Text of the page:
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Do you have any interesting details or stories of this particular aircraft or aircraft type? Did you fly or maintain it during its active service? We are trying to build a database of information on all the aircraft that have passed through AMARC to provide our visitors with another perspective of these fine aircraft. If you can help please fill the boxes below with your details and any information you can provide us with.




#4 Jeffrey L. Davis Msgt(ret) USAF  2012-08-17 00:00
I was on active duty with the 9th MAS later 9th AS from 1979 until 1992. Flew 8307 a lot of times, like all C-5s good maintenance ment good flying aircraft. Sad to see it in the Boneyard.
#3 Kim Triesler  2009-12-30 00:00
I remember flying on this bird many times out of Dover when I was in the Reserves (ILM with the 709th MAS). I'm not sure if this was one of the LTF (Lead The Force) birds or not like 80222 was, but it didn't seem to have any more maintenance problems than the others I flew on at Dover. The biggest headaches when I flew (74 to 82) was the IMUs and the landing gear.
#2 Juan D. Flores  2006-02-20 00:00
I remember working on AC 307 as a Hydraulic technician. The early 1990s after Desert storm there was a rash of contaminated Hydraulic systems, I was part of the team that drained, flushed and replaced components. We accompplished this task by using a "mule" to drain and resupply the 4 systems with a new type of hydraulic fluid.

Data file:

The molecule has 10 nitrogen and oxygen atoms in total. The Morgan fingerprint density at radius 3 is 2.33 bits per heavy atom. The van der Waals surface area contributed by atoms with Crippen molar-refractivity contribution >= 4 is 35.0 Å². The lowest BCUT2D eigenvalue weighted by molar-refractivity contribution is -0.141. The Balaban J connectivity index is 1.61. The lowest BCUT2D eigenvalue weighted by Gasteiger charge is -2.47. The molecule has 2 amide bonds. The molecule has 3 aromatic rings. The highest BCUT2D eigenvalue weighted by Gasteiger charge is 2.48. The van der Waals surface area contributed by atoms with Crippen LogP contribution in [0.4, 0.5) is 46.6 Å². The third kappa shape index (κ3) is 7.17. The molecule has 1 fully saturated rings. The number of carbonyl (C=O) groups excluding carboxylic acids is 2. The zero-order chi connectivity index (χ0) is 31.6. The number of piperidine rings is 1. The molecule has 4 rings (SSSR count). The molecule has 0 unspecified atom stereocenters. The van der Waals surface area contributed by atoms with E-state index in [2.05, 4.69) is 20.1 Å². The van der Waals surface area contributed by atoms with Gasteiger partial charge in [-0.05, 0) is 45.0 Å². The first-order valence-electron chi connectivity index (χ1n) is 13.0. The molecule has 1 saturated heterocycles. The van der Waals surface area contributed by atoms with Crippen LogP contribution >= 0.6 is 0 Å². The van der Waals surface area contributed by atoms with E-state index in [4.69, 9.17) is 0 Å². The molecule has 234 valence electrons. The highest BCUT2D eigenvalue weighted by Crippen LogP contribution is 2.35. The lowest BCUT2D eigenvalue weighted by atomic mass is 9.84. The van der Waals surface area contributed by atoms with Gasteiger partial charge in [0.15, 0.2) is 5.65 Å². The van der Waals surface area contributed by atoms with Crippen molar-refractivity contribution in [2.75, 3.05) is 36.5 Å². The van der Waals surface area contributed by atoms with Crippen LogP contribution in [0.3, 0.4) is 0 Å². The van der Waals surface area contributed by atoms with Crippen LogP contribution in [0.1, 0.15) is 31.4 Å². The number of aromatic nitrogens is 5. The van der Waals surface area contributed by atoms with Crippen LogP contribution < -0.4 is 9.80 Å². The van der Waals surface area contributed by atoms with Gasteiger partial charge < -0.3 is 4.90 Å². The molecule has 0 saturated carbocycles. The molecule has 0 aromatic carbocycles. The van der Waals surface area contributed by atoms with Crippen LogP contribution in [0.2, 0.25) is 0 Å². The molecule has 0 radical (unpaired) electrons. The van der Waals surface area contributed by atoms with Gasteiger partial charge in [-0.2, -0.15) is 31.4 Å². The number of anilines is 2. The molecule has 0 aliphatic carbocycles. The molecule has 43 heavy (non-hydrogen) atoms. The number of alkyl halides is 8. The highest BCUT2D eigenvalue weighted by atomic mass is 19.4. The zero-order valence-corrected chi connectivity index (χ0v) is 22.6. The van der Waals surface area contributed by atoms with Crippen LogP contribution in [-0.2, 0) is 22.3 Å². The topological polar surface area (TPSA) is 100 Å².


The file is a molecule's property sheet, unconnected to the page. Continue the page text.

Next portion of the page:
#1 Jessie Vega  2005-01-09 00:00
This aircraft performed outstandingly during Desert Shield/Storm;ho wever, the one thing I will always remember about 307 was the nose art it aquired while parked at the Rhein Maine Germ. ramp. A perfect rendition of Bart Simpson saying "Don't Have A Camel, Man!" This aricraft also had CDIPR issues (back then) with the airfoil constantly unseating leaving us to always keep a watchful eye on the CDIPR deploy light. C-5A 307 also had a great group of technicians keeping it FMC while assigned to the 433 AGS. They included Crew Chief Joe Bialowas, Richard Morgan, Ernie Ruiz and myself as a proud member of this ground crew. I also would like to mention that the first Dedicated Crew Chief of 68-307 was Msgt. Ben McMillan (Dover AFB DEL) who told me that his aircraft at that time was used as the "enviromental tester" which meant exposing the aircraft to extreme cold temps and than extreme hot temps causing his aircraft to constantly "leak" (cabin press).

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